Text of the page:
“Although she didn’t have crops in the ground and she hadn’t started selling anything, we knew through the application process that this was the year for her and it was going to be a big year,” Benson says. “She was ready to go. But if you weren’t here, and you were thinking about farming, we would want you to be a bit further down the road before applying.”
A safe space
Over the course of the year, successful applicants gain access to core and elective educational units, which are offered online. There are also farm field days where each of the participants hosts a field day at their farm for all the others in the program.
“We visit that farm, and we hold a group analysis,” Benson says. “It’s a safe space where we can look at the challenges they’re facing and the successes they’ve had, and we talk about where they want to go. It’s also an opportunity for all the other farmers to learn from it.”
Program participants get to meet other producers, chefs and potential customers. They’re given the opportunity for media coverage and gain access to experienced mentors. There’s also group of expert assessors who work on a volunteer basis, looking at the completed educational units and giving feedback to each of the participants.
Building a community
On any given year, the program’s cohort is made up of a range of producers, from market gardeners and pastured egg producers to berry growers and duck, sheep or cattle farmers. It’s this diversification of individual stories and farming backgrounds that offers genuine learning opportunities, as well as fostering a stronger farming community.
“While everyone might be doing slightly different things, they’ve still got a lot in common,” Bensons says. “They learn from each other. Once they’ve completed the program, they’re part of our alumni. Each year they catch up with each other, and many stay in touch.”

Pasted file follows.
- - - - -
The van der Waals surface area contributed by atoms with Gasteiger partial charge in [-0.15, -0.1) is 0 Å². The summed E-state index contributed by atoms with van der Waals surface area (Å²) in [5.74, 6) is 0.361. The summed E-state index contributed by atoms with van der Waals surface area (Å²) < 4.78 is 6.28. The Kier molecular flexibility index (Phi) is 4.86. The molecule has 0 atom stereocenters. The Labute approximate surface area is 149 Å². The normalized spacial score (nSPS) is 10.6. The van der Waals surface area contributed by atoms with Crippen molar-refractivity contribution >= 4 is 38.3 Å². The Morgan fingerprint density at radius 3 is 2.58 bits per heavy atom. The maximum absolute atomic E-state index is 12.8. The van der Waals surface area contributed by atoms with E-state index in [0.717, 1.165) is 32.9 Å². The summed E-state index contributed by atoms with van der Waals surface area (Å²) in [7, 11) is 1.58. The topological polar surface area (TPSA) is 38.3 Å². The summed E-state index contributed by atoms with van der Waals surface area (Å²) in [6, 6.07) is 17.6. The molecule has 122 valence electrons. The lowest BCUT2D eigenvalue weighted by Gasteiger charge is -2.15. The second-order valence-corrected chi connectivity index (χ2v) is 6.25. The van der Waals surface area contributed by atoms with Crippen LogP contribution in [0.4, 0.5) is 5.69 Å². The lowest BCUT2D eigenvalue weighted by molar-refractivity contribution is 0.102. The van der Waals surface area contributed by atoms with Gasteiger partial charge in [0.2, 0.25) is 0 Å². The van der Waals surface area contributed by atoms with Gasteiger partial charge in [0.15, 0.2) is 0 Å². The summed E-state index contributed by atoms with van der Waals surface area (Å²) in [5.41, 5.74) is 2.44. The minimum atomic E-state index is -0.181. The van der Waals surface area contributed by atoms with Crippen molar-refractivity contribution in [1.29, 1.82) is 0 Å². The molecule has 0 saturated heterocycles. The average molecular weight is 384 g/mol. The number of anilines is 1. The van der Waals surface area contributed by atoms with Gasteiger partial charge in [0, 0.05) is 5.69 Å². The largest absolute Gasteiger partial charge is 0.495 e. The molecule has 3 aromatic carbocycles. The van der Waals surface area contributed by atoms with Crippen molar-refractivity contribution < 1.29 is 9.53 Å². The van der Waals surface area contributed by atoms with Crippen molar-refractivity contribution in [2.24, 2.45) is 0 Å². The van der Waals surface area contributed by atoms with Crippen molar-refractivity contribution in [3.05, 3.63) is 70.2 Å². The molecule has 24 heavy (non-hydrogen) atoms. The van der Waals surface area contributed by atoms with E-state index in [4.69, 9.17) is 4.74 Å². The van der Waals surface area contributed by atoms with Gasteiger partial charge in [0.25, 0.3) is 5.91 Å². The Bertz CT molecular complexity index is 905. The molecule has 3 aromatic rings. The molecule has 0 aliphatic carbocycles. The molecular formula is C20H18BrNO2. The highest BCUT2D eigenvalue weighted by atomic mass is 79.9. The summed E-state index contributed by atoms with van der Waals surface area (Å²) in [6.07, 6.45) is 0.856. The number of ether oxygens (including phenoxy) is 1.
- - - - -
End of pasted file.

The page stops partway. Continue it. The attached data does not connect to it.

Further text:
Two producers from the 2018 cohort who have built a strong and beneficial relationship are Liz and Rick Mahnken from Summerlea Farm and Lauren Byrne and Michael Layfield of Felds Farm. Byrne and Layfield had a market garden in the midlands of Tasmania and were looking to relocate. The Mahnkens have a larger farm north of Launceston where they run cattle. They offered to lease four acres of their property to allow Felds Farm to grow.
“While they were in the program, they got to know each other and had become really good friends,” Benson says. “After Summerlea Farm leased a couple of acres of property to Felds Farm, Felds was able to keep market gardening and has actually grown in size. That type of share farming, I think it’s just a beautiful story.”
This thriving network has seen many producers go on to succeed, with some being nominated for or even winning a delicious. produce award. But the key benefit of the program is the fostering of community and the building of beneficial networks.
“We interviewed Tony our co-founder to make a video for our 10-year anniversary celebration,” Benson says. “He made this amazing point that for many small-scale farms, if they’re standing on their own, they don’t have much of a voice. If they have any challenges or problems, it’s hard to be listened to. But if you get 100 or 200 or maybe one day 1000 of these small-scale farmers in a room together, boy, they’ve got a voice. That’s our goal. Our aim is to create that network so that together we’ve got this voice.”